The Australian Competition and Consumer Commission's energy arm, the Australian Energy Regulator, has castigated the electricity market regulator for opening the door to continued manipulation of power prices as a result of weak analysis of market competition.
In a recent draft decision, the Australian Energy Market Commission denied there had been price manipulation in the national electricity market due to excess market power.
A complaint claiming excessive power particularly in South Australia was lodged with the AEMC last year, although cases may have occurred in Tasmania and NSW since dominant electricity generators in those regions are able to force up wholesale prices.
In a recent draft report, the AEMC said competition was sufficient to prevent generators from using undue market power.
Yet, in an unusually strong rebuke, the AER slammed the AEMC for the poor quality of its analysis, claiming it used too narrow an approach which failed to recognise that market power could exist in parts of the electricity market.
Wholesale electricity prices in South Australia in particular have been high for several years, the AER argued in a submission to the AEMC. ''The AER believes this indicates that there is a problem with substantial market power,'' it noted.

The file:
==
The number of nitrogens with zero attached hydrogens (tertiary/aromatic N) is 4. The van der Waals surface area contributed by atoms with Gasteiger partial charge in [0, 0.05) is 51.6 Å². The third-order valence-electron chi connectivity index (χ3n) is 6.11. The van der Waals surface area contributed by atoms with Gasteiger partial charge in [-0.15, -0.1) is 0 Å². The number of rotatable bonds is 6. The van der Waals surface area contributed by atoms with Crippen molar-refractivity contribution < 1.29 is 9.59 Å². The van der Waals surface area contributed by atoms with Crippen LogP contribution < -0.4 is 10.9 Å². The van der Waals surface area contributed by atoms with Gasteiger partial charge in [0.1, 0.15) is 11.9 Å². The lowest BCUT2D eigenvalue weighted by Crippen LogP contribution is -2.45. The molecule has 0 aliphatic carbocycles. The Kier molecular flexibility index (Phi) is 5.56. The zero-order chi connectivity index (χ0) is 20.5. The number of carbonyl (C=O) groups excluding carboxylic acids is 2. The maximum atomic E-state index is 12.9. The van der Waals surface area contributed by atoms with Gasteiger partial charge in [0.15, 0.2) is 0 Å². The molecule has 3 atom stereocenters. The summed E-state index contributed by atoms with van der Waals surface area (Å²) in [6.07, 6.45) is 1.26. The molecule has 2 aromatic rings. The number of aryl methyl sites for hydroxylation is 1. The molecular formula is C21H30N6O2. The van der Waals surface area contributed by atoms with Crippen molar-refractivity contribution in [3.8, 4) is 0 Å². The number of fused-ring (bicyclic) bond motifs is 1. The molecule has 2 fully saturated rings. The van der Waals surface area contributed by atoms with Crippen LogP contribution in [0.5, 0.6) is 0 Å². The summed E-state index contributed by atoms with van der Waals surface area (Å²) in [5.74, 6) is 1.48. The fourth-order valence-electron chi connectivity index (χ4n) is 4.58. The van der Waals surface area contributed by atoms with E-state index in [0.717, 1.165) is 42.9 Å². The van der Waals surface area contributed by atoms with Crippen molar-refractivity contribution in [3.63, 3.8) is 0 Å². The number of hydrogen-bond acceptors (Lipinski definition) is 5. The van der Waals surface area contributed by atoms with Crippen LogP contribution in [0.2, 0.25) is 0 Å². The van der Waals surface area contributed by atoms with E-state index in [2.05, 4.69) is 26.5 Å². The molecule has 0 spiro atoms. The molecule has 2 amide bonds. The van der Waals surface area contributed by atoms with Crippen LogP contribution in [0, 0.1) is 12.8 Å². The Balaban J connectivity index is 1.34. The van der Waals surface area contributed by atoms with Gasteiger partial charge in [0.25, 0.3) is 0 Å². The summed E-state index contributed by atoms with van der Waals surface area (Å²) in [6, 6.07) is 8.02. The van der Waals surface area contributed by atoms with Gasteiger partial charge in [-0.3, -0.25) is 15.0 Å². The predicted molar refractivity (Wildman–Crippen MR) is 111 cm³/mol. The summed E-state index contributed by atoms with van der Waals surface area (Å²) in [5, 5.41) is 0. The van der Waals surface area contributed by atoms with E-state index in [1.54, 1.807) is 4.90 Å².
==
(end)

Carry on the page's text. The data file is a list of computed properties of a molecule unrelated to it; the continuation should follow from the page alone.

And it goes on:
Claims of undue market power were made last week in the NSW market as well, after Macquarie Generation withdrew capacity on successive days, forcing up wholesale prices.
As a result, the AER argued a broader framework should be adopted by the AEMC in studying claims of market abuse ''such as that which exists under a competition/antitrust law framework''.
In particular, the specific bidding behaviour of individual generators needed to be looked at, and how their behaviour influenced average prices.
In detailed analysis, the AER argued average wholesale electricity prices in South Australia in 2007-08 were the highest in the national market since it started a decade earlier. In 2009-10, prices in South Australia were the second highest on record, while in 2008-09, they were the third highest.
Even so, the AEMC failed to consider that the consistently high prices in South Australia ''may reflect the exercise of generator market power'', the AER claimed.
The AEMC did not ''adequately take account of the significant role that economic withholding by AGL played in exacerbating the high prices observed in South Australia over a number of years''.
AGL holds an estimated 40 per cent share of the South Australian market, putting it in a position to exercise market power, the AER claimed.
Separately, South Australia's Minister for Mineral Resources and Energy, Tom Koutsantonis, said since research for the AEMC found AGL had repeatedly withheld supply to drive up prices, continuing monitoring of prices was needed.